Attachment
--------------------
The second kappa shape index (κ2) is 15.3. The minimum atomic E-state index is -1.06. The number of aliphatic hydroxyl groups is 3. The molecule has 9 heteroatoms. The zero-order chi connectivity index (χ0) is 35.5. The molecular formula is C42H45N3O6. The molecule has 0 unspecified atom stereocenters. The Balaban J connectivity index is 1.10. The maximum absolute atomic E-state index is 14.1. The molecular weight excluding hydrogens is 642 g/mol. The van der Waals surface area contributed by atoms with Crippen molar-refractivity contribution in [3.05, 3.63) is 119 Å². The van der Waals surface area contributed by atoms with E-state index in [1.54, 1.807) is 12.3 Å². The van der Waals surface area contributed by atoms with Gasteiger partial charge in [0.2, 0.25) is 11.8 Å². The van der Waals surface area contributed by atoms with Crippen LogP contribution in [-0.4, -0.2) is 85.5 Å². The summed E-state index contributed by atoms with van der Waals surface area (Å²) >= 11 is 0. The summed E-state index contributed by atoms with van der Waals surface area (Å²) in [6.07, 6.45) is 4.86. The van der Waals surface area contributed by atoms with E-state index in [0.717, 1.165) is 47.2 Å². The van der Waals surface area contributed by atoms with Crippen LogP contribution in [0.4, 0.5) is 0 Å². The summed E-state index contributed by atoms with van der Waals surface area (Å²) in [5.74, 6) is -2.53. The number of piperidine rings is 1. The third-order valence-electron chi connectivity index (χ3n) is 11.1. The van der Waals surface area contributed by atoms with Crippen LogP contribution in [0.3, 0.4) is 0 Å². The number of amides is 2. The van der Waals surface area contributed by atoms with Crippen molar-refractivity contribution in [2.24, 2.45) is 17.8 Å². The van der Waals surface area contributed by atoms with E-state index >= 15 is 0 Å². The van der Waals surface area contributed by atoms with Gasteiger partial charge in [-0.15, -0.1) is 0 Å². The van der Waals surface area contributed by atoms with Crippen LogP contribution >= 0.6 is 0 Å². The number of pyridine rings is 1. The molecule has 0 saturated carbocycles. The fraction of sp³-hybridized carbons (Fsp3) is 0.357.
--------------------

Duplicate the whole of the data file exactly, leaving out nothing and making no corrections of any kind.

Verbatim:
The second kappa shape index (κ2) is 15.3. The minimum atomic E-state index is -1.06. The number of aliphatic hydroxyl groups is 3. The molecule has 9 heteroatoms. The zero-order chi connectivity index (χ0) is 35.5. The molecular formula is C42H45N3O6. The molecule has 0 unspecified atom stereocenters. The Balaban J connectivity index is 1.10. The maximum absolute atomic E-state index is 14.1. The molecular weight excluding hydrogens is 642 g/mol. The van der Waals surface area contributed by atoms with Crippen molar-refractivity contribution in [3.05, 3.63) is 119 Å². The van der Waals surface area contributed by atoms with E-state index in [1.54, 1.807) is 12.3 Å². The van der Waals surface area contributed by atoms with Gasteiger partial charge in [0.2, 0.25) is 11.8 Å². The van der Waals surface area contributed by atoms with Crippen LogP contribution in [-0.4, -0.2) is 85.5 Å². The summed E-state index contributed by atoms with van der Waals surface area (Å²) >= 11 is 0. The summed E-state index contributed by atoms with van der Waals surface area (Å²) in [6.07, 6.45) is 4.86. The van der Waals surface area contributed by atoms with E-state index in [0.717, 1.165) is 47.2 Å². The van der Waals surface area contributed by atoms with Crippen LogP contribution in [0.4, 0.5) is 0 Å². The summed E-state index contributed by atoms with van der Waals surface area (Å²) in [5.74, 6) is -2.53. The number of piperidine rings is 1. The third-order valence-electron chi connectivity index (χ3n) is 11.1. The van der Waals surface area contributed by atoms with Crippen LogP contribution in [0.3, 0.4) is 0 Å². The number of amides is 2. The van der Waals surface area contributed by atoms with Crippen molar-refractivity contribution in [2.24, 2.45) is 17.8 Å². The van der Waals surface area contributed by atoms with E-state index >= 15 is 0 Å². The van der Waals surface area contributed by atoms with Gasteiger partial charge in [-0.15, -0.1) is 0 Å². The van der Waals surface area contributed by atoms with Crippen LogP contribution >= 0.6 is 0 Å². The number of pyridine rings is 1. The molecule has 0 saturated carbocycles. The fraction of sp³-hybridized carbons (Fsp3) is 0.357.